A black-and-white photograph that shows a young man proudly shaking the hand of another, somewhat older man depicts two presidents. One of the men is John F. Kennedy, the 35th president of the United States. The other is Bill Clinton, who would go on to become the 42nd U.S. president.
According to NBC News, the picture was taken in the White House Rose Garden in July 1963, while Clinton was attending the American Legion Boys Nation program. Clinton described the encounter as inspiring his path into public service. He was sworn in 30 years later, in 1993.
According to entertainment news site Parade, the Clinton quote included in the tweet above came from a 2013 documentary and accompanying book, "Where Were You? America Remembers the JFK Assassination," commemorating the 50th anniversary of Kennedy's assassination. Parade quoted a longer excerpt, giving more detail about where Clinton was when he got the news:
I was in my calculus class, my fourth-period advanced math class. I was a senior in high school. It was right after lunch that I heard. My teacher, Doyle Coe, was the assistant principal, and he was called to the phone. He came in totally ashen-faced and told us the president had been shot. I remember it as if it were yesterday. I was heartbroken. I was hoping he would live. We didn’t know in the beginning whether he was dead. I just remember being totally bereft. There was a lot of hatred of Kennedy in the South over civil rights. The people who hated him, the right-wingers in the South, didn’t think he was being a pansy on civil rights. ...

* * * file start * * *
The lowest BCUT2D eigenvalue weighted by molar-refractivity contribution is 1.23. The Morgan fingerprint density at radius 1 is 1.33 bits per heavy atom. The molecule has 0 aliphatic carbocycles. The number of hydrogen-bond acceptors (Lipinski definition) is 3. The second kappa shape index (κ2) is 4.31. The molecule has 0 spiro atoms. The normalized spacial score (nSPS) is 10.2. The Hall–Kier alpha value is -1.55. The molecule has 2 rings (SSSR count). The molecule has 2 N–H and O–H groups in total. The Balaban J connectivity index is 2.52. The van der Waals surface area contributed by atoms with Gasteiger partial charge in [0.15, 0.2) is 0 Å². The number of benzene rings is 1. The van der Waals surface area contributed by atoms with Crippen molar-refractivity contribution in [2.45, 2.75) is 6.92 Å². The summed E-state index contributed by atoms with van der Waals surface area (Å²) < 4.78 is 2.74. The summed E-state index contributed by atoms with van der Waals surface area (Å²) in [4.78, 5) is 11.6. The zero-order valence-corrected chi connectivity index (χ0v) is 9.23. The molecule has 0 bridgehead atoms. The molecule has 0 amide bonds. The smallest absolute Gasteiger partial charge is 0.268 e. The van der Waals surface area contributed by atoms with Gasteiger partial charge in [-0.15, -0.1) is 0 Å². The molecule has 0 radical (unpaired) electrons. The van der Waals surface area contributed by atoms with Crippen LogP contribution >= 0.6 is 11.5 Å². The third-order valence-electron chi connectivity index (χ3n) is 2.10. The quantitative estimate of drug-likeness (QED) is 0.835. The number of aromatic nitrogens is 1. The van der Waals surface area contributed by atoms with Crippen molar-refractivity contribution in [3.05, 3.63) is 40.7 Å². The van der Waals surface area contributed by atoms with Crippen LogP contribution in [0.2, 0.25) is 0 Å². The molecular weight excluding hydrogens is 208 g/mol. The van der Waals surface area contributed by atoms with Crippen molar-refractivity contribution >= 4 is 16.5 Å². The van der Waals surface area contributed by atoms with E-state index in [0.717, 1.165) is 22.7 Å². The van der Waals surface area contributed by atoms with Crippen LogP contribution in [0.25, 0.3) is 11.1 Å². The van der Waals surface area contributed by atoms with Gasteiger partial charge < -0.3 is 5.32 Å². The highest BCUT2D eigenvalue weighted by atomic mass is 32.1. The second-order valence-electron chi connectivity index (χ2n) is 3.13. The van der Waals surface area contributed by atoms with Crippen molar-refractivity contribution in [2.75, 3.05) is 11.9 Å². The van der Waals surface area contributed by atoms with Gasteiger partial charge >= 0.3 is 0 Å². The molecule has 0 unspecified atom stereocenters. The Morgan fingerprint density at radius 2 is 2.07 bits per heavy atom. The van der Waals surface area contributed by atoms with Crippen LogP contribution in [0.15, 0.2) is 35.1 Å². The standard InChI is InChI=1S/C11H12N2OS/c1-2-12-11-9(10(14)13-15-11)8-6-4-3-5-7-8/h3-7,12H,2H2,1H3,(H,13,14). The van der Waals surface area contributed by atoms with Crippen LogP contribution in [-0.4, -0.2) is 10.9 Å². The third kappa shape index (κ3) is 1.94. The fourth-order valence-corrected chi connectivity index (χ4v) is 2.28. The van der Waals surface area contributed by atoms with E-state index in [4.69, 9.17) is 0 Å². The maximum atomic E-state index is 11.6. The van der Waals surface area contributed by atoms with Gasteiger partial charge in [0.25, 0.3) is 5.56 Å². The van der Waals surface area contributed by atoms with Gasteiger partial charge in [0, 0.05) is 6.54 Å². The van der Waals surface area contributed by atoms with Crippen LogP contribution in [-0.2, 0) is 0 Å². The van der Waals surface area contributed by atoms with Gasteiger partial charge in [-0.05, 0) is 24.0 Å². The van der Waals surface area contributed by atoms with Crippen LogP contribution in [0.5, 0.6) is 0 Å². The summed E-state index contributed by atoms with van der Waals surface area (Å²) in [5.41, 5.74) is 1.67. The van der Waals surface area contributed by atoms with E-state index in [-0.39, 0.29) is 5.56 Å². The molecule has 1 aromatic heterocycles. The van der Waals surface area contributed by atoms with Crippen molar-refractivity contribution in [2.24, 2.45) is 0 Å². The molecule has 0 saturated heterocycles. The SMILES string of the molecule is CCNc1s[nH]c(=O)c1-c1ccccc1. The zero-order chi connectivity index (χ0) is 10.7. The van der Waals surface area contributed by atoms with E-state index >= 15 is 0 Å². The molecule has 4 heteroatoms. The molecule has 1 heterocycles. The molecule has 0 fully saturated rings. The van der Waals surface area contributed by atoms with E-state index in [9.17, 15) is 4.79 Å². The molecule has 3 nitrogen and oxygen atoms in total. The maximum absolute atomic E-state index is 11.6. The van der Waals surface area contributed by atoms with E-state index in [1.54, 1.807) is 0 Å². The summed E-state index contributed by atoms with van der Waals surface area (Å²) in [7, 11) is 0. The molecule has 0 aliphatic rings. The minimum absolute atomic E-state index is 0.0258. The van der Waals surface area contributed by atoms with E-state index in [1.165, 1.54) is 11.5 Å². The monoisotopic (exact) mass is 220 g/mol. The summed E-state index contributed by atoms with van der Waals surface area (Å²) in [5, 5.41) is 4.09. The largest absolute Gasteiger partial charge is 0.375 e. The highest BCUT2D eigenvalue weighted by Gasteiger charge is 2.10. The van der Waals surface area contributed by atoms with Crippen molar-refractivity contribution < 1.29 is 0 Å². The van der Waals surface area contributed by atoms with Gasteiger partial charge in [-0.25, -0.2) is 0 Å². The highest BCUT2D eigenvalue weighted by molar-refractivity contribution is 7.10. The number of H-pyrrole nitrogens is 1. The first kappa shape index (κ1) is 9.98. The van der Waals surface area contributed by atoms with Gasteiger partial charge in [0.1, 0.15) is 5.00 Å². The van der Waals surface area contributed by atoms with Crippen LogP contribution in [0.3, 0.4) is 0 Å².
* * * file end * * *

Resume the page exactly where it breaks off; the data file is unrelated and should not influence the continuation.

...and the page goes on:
I’m not like a lot of other people. I really was for him when he ran in the primaries. I just thought he’d really done a good job; he meant something to the country, and he symbolized the future. It was as if it was snuffed out.